On Wednesday morning, 84 members of LSU’s 85 men on scholarship reported to camp.
LSU will have to wait until 2017 to haul in No. 85: Andre Anthony.
Anthony, an Edna Karr High School alumnus and Miller-McCoy transfer, has his appeal declined by the NCAA, deeming him ineligible for the fall, and will join the Tigers in the spring, Miles said.
“We’re unhappy that Andre Anthony is not with us,” Miles said. “Here’s a guy that went to Miller-McCoy because his school district suggested he go to that school. He went to that school. He qualified by what was necessary by the NCAA. The NCAA did not accept the Miller-McCoy work. The school told all of the athletes, that if you don’t stay in school, you’ll be missing games as they were getting ready to close the school. We really feel like it is a tough deal. In a year, next spring, he’ll rejoin the team and we’ll have him from that point forward.”
To simplify: Anthony’s school work from now-defunct Miller-McCoy Academy in New Orleans was not accepted by the NCAA, Miles explained.
In Feb. of 2015, Anthony transferred to Edna Karr after Miller-McCoy announced in December of 2014 that it would cease operation at the end of the 2014-15 school year.
After recently knowing the Miller-McCoy school work would not be accepted by the NCAA, Anthony would qualify to play if he presented a qualifying test score along with his coursework from Edna Karr, which would’ve made the 6-foot-4, 220-pound defensive lineman eligible, Miles said.
“He could have qualified another test score and used just the Karr work, and didn’t do that. He fell one point short of a qualifying test score,” Miles said. “That would have made him eligible, period. So now, without that test score, they had to use Miller-McCoy stuff. And the Miller-McCoy stuff … The principal left. The teachers that taught the classes left. There would be no gradebook and necessarily no papers and necessarily no tests. That would be very difficult to determine exactly how that course was taught. Coursework that was finished at their neighborhood school … It’s really unfortunate. Good student, good young man, look forward to getting him on our campus.”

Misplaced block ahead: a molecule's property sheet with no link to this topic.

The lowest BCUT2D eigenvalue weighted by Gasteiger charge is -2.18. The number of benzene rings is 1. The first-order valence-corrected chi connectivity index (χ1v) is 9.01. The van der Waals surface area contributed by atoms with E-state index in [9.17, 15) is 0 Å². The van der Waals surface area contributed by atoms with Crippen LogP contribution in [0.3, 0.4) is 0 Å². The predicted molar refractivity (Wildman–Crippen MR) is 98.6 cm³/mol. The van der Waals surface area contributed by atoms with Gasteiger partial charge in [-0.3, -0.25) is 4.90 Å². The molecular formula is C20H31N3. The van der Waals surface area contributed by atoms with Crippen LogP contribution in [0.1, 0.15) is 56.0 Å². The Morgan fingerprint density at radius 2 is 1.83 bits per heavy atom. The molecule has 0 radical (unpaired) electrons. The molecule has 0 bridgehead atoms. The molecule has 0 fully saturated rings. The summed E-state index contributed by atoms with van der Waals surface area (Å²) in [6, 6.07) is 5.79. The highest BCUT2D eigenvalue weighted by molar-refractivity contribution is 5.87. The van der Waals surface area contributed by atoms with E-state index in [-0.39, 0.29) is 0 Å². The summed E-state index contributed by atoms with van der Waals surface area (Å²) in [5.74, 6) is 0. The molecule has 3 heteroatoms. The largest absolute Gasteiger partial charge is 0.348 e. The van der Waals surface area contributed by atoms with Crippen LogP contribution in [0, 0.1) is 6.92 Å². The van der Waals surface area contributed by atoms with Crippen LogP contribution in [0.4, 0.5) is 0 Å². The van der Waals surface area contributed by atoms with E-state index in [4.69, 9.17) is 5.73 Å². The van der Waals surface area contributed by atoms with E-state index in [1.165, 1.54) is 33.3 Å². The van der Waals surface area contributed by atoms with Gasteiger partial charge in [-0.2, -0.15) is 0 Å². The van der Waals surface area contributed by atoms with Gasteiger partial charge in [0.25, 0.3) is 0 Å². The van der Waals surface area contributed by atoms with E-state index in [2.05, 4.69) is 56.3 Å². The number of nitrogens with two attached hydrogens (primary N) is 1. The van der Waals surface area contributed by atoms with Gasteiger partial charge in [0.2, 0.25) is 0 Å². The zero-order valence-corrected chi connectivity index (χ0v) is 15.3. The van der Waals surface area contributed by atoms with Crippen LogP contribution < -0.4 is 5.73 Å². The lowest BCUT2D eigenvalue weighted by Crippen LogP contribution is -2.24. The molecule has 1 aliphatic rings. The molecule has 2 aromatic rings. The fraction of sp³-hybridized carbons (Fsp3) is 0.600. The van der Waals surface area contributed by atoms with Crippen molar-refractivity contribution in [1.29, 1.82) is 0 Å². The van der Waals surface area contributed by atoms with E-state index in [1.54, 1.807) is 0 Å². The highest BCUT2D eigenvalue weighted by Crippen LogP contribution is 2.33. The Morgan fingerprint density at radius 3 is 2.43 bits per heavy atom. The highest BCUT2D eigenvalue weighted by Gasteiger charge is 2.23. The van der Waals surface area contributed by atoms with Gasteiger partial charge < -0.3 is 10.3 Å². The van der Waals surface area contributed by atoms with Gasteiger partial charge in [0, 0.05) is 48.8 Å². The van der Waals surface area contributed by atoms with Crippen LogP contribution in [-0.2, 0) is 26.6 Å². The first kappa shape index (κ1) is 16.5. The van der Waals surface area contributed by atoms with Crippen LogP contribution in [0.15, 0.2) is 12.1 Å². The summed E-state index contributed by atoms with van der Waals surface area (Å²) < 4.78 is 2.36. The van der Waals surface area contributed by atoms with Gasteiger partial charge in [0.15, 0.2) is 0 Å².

Anthony’s completed coursework from Miller-McCoy Academy was essentially lost in the process of shutdown, thus leaving Anthony ineligible, yet on LSU’s campus for the fall.
LSU will use an academic redshirt on Anthony as he will join the Tigers after the season.
Miles, without having spoken face-to-face with Anthony yet, he said, expects the freshman will be in school at LSU this fall.
“My guess is that he will be in school," Miles said. "He will be informed of this as we go. Certainly our people have talked to him. We made an appeal, it was declined.”
Edwin Alexander “busted his behind,” reports to camp
Edwin Alexander is a “ready-made nose tackle,” Miles said on Wednesday.
Whether he was going to be able to play the position this fall was up in the air.
Alexander, eligibly, reported to LSU’s camp Wednesday morning after nearly missing the eligibility mark with unqualified test scores.
“He busted his behind academically,” Miles said. “He did a great job.”
Now that Alexander — a 6-foot-5, 333-pound defensive lineman — is at LSU, how will the Tigers use him?
Well, he’s a horse, Miles said. A big, strong horse.
“He’s going to be very difficult to block,” he said. “You look at Rashard Lawrence, you’re looking at two ready-made nose tackles.”